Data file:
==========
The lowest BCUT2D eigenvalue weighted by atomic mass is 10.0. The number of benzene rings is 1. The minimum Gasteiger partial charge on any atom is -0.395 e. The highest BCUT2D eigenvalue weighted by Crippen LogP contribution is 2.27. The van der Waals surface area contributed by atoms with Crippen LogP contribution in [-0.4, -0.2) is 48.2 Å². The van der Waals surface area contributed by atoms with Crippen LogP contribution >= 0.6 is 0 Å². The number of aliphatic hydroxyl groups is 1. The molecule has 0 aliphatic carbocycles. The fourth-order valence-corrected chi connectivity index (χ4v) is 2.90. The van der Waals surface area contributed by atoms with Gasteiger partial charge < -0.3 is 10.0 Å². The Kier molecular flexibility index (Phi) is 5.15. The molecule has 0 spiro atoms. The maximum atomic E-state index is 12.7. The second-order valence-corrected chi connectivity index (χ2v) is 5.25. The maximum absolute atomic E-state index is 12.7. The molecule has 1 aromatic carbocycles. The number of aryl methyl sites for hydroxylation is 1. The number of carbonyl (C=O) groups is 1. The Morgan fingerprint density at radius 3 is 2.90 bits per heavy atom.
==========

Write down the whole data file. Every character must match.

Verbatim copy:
The lowest BCUT2D eigenvalue weighted by atomic mass is 10.0. The number of benzene rings is 1. The minimum Gasteiger partial charge on any atom is -0.395 e. The highest BCUT2D eigenvalue weighted by Crippen LogP contribution is 2.27. The van der Waals surface area contributed by atoms with Crippen LogP contribution in [-0.4, -0.2) is 48.2 Å². The van der Waals surface area contributed by atoms with Crippen LogP contribution >= 0.6 is 0 Å². The number of aliphatic hydroxyl groups is 1. The molecule has 0 aliphatic carbocycles. The fourth-order valence-corrected chi connectivity index (χ4v) is 2.90. The van der Waals surface area contributed by atoms with Gasteiger partial charge < -0.3 is 10.0 Å². The Kier molecular flexibility index (Phi) is 5.15. The molecule has 0 spiro atoms. The maximum atomic E-state index is 12.7. The second-order valence-corrected chi connectivity index (χ2v) is 5.25. The maximum absolute atomic E-state index is 12.7. The molecule has 1 aromatic carbocycles. The number of aryl methyl sites for hydroxylation is 1. The number of carbonyl (C=O) groups is 1. The Morgan fingerprint density at radius 3 is 2.90 bits per heavy atom.